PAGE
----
Creative Ways to Budget for a Cheery Holiday Season

(StatePoint) The holidays are fast approaching, making now the time to consider some wise strategies to get the most out of the season, without wreaking havoc on your personal finances.

Americans are projected to spend between 3.8 percent and 4.2 percent more this holiday season over 2018, according to the National Retail Federation. Plugging in the 2018 estimate of $1007.24 spent per person, this year’s spending average could rise to $1,049.54 -- in many cases, money that families don’t currently have.

Nearly 60 percent of Americans don’t have $500 in savings, according to CNN.com and the average credit card debt per household (as of May 2019) is $8,402, according to The Balance. Even with above minimum monthly payments of $250 and a (below average) 12 percent interest rate, CreditKarma.com calculates that it would take 3.5 years to pay off that debt.

For a merry holiday season that leaves you in good financial standing, consider these savvy spending strategies.

• Game the Gift Card System: Gift cards don’t have to be used only for what their name implies. Buy them for your own use from stores where you later plan to holiday shop. By spending a little at a time, the expense of the season won’t sting as much. To get even more bang for your buck, buy gift cards at discounted rates from online consumer-to-consumer markets specifically for offloading unwanted gift cards.

• Go Digital: Download shopping apps to your smartphone that will scan prices on any given item across the sites of major retailers. This is one of the easiest ways to score the best deals available shopping online without doing so much as lifting a finger.

• Buy Now, Pay Later: Like the shop now, pay later concept? Investigate your workplace benefits. Many voluntary benefits packages include services like Purchasing Power, a specialty e-retailer that gives workers the opportunity to shop thousands of products, buying brand name items now and make manageable payments over time on those items through payroll deductions. This can simplify the task of holiday budgeting.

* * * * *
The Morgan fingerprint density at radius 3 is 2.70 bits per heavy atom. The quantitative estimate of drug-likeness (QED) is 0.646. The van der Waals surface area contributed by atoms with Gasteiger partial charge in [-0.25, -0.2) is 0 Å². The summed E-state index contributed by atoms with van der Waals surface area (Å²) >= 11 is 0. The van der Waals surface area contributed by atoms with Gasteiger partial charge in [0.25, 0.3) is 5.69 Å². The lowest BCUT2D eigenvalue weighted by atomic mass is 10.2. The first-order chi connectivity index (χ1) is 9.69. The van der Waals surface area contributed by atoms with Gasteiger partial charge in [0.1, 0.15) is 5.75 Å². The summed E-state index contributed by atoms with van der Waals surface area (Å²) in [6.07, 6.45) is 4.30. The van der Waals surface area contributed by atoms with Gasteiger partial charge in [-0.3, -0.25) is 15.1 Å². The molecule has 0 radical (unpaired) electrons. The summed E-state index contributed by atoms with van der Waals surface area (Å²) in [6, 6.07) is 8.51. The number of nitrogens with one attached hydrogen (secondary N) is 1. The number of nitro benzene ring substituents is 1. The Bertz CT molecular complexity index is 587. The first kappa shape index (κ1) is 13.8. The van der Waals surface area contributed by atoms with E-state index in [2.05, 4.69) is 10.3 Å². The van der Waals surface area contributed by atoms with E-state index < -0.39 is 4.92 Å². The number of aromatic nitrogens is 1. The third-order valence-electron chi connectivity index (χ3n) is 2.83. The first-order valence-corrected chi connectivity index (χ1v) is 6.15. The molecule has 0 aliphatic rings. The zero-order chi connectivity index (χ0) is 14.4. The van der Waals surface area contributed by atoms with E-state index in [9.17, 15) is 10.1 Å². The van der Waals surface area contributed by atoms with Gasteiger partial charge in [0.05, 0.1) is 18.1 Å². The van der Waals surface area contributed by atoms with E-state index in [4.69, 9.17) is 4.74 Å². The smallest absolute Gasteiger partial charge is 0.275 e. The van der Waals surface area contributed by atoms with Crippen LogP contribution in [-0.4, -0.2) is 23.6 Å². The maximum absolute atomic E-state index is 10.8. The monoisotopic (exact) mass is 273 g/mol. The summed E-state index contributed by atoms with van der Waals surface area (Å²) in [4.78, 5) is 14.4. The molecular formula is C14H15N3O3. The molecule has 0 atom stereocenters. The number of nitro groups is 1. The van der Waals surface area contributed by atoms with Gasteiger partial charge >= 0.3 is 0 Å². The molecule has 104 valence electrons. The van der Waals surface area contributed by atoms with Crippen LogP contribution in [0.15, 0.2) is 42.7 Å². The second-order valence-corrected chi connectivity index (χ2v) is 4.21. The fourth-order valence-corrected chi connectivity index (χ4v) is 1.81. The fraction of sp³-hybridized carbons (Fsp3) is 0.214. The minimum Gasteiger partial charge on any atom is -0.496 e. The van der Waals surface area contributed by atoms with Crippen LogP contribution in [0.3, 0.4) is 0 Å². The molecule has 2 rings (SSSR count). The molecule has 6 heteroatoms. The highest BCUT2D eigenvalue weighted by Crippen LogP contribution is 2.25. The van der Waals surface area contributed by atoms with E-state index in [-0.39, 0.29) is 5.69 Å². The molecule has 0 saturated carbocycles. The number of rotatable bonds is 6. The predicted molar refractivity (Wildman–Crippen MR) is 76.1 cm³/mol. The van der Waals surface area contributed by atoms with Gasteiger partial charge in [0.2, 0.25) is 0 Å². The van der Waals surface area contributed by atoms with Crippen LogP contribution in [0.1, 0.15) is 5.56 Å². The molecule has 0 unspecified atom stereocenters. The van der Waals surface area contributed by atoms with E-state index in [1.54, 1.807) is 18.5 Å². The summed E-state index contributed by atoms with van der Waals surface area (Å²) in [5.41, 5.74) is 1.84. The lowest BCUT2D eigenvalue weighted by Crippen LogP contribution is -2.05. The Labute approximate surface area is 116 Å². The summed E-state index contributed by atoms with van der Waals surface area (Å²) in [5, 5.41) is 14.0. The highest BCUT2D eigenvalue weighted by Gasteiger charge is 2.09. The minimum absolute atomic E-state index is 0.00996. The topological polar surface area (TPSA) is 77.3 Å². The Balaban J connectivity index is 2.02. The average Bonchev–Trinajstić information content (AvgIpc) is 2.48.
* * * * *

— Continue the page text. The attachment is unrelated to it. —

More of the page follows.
“The holidays are one of the most expensive times of year, particularly when there’s travel involved or those wish-lists are stacked with big-ticket items,” says Elizabeth Halkos, chief operating officer for Purchasing Power, LLC. “This solution empowers you to pay over time right from your paycheck, while reducing your exposure to the pricey pitfalls associated with other payment options that include fees and interest.”

Ask your employer if an employee purchase program and other financial wellness benefits like PurchasingPower.com are available to you.

• Track Your Brands: Do you or your gift recipients have some favorite brands or stores? “Like” and follow these companies on social media for access to exclusive promotions and coupons.

• Set Limits: Consider instituting family-wide spending limits on gifts, or suggest a “Secret Santa” gift exchange. This can relieve both financial and social pressure associated with being the biggest spender. Spending limits can actually be more fun than they sound, encouraging gift-givers to get creative, artistic and resourceful.

Don’t forget that the meaning of the season is not to rack up costly debt. Using new strategies and innovative tools, you can budget for a joyful holiday season and enter the new year on solid financial footing.

Photo Credit: (c) LuckyBusiness / iStock via Getty Images Plus

Recommended for you

(0) comments

Welcome to the discussion.

Keep it Clean. Please avoid obscene, vulgar, lewd, racist or sexually-oriented language.
PLEASE TURN OFF YOUR CAPS LOCK.
Don't Threaten. Threats of harming another person will not be tolerated.
Be Truthful. Don't knowingly lie about anyone or anything.
Be Nice. No racism, sexism or any sort of -ism that is degrading to another person.
Be Proactive. Use the 'Report' link on each comment to let us know of abusive posts.
Share with Us. We'd love to hear eyewitness accounts, the history behind an article.